butler county mo, kennedy bio

Deem's History of Butler County Missouri
by David Bruce Deem, Probate Judge, Butler County, MO

Biographies

MR. AND MRS. W. H. KENNEDY -- Obituary

TWO of the most beloved citizens ever to reside in Poplar Bluff were the late Mr. and Mrs. Walter Howe Kennedy, pioneers who contributed much to the development and progress of the city, both educationally, socially and historically. Mr. Kennedy was named after Lord Howe and was a descendant of one of the royal families of Ireland. He was born in Cavan, Ireland, August 24, 1857 and came to America with his parents in 1858. The family migrated west to Ohio when Walter Howe Kennedy was three years old. Two years later they moved to Olney, Illinois. Mr. Kennedy received his school training at Olney where he met Dwight Burnett, the only photographer between St. Louis and Cairo, Ill., at that time. Desiring to learn photography, Mr. Kenney worked with Burnett for a year paying him $50 for the knowledge learned in that particular field. Mr. Kennedy was anxious to "make his fortune" behind the camera. He had long heard of Poplar Bluff where he decided to locate. Upon his arrival in the village of Poplar Bluff, he could not find a building for his business. He was not to be disappointed by this condition but immediately purchased a tent and opened his photograph business in one crude room. Mr. Kennedy was the first photographer in Poplar Bluff and his business grew from his early days in the one room in the tent to a two story building where he often made 1000 pictures each week. In the early days, he made his own photograph plates and the paper upon which the pictures were printed. After Mr. Kennedy had erected his building, he moved away from Poplar Bluff and went to Piedmont, iron Mountain, Bismark, DeSoto, Charleston and then Vienna, Ill., where he met Mrs. Clara Thomason who he married in 1883. Mrs. and Mrs. Kennedy returned to Poplar Bluff where he continued in the photograph business for over 40 years. That Mr. Kennedy was an unusually good judge of human nature was shown by his ability to size up prospective customer. Nine time out of ten he could tell exactly how the customer desired to have his picture made, whether full view, sitting, smiling or sober. Mr. Kennedy died on July 27, 1936. * * * * * * (The following account of her life was written in 1931 by Mrs. Kennedy at request of Judge D. B. Deem, for his history of Butler county. Mrs. Kennedy died Sunday, October 28, 1935.)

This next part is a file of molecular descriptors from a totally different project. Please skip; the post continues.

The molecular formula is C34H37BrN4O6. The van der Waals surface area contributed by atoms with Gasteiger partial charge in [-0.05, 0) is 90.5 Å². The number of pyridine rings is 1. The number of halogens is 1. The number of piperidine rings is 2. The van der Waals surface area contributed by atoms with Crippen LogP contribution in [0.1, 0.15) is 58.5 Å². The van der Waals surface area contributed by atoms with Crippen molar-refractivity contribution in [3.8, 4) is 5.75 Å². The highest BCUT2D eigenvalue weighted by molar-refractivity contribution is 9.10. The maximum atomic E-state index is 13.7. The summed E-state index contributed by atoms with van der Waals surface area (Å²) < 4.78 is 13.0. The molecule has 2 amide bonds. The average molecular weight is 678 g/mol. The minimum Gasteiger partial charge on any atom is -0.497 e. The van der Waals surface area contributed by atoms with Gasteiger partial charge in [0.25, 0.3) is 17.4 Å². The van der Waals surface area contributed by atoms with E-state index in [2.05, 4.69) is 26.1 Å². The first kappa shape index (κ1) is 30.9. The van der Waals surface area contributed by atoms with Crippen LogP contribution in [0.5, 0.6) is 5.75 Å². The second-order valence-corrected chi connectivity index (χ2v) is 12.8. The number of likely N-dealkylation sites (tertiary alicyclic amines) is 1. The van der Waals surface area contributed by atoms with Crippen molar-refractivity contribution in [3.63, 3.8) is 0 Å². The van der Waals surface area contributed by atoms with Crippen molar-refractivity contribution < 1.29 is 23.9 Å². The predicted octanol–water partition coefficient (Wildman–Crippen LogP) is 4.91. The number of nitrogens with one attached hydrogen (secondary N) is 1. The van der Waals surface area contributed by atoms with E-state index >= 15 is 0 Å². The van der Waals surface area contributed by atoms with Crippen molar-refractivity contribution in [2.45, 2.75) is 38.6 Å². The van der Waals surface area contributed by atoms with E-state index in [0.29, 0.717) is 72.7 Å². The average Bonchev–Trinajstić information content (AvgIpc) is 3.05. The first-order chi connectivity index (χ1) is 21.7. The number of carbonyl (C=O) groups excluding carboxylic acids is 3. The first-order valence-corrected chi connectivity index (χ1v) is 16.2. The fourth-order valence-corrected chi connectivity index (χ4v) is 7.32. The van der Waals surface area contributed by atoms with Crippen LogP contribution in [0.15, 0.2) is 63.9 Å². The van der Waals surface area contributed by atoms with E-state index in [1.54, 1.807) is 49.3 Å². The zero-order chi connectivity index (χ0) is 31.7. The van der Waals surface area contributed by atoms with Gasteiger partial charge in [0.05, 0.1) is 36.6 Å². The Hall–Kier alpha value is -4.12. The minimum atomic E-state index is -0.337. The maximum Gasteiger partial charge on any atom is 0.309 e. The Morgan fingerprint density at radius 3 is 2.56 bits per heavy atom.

By Mrs. W. H. Kennedy It affords me great pleasure to be classed among the pioneers of Butler county, and I cheerfully contribute this article to your most interesting "History of Butler County." I shall proceed to divulge my secret by saying I was born in Macomb, Ill., December 25, 1860, reared in Mt. Vernon, Indiana, Posey county. My teaching career began very early in life. While a girl in high school I was asked to substitute for a day, then another, and another until I had taught for thirty days and the fifty dollars given me for this work was to me a great fortune. I proceeded through my years in high school much as the girl of today, feeling that at the close of my junior year I had sufficient education. I was married and a widow with a son in my arms at the age of sixteen. Thanks to the God-given Mother - - bless them, I was urged and permitted to re- enter school where I was continuously engaged as a student and teacher until 1883. Mr. Kennedy and I were married in Vienna, Illinois, where I was teaching. Finally, deciding upon a "Little Grey Home in the West," we chose Poplar Bluff, and on November 5th, 1883, crossed "The Father of Waters" for my first time. We threaded our way through a wild, water-covered swampy county from Cairo to Poplar Bluff, much of the time over water-covered tracks, which, not knowing the engineer then as well as I do now, Mr. A. J. Hill, gave me much anxiety. We finally reached Poplar Bluff and were ushered into a gloomy, dimly lighted little depot, and as I peered about the dark corners and into the strange faces of the class of loungers of that day my first thought was, "hands on your pocket book/" I grasped the chubby hand of my little six-year-old son, George Thomason, and followed the leader up what seemed to be an endless flight of rickety steps and picking our way across a muddy, dimly lighted street, reached the office of the Morris House, now the Ducker Hotel. We were son "at home" in two rooms in the building on the corner of Main and Pine streets. The thought came to me - - here is a town to be built and we must help to build it. Teaching, of course, being my only asset I soon found myself busily engaged with music and reading. Poplar Bluff was then, as it is now, composed of wide-awake interesting people and there was never a moment to lag. The Public School System consisted of one frame building with three excellent up-to-date teachers; Mr. George Register of Indiana, principal; Miss Alice Metz of Illinois, better known to us today as Mrs. A. H. Greason, and Miss Ida V. Bedford of Bloomfield, Mo. The old school building was replaced by a beautiful new brick of four rooms called the "Third Ward School," later the "Benton." Thus as time flew by I found my interesting little family all in school and I, too, in 1897, returned to the school room after an absence of fourteen years. I served as music supervisor for two years in the system, then entered fourth grade work which I continued until my resignation in 1923, just on the eve of moving into the new Williamson-Kennedy building which so charmingly replaced the old Benton. In my reminiscence I realize those 25 years were the best spent years of my life. After all, were they not spent in helping to build the town, the responsibility to which I had pledged my efforts so many years ago? During a recent illness when unable to see my friends, one morning about nine o'clock I heard the tramp of many small feet, the halt, and one braver than the rest came into my room with a beautiful blooming plant for me, bearing the card, "From six boys." Later, upon investigation, I found that I remembered all but one of the little fellows. I said to one of the boys, "Jack was never my pupil, was he?" The answer cam, "No, but her loves you." I thought what could be sweeter or more worth while than the love of a child, for Love is the Golden Key that unlocks the world.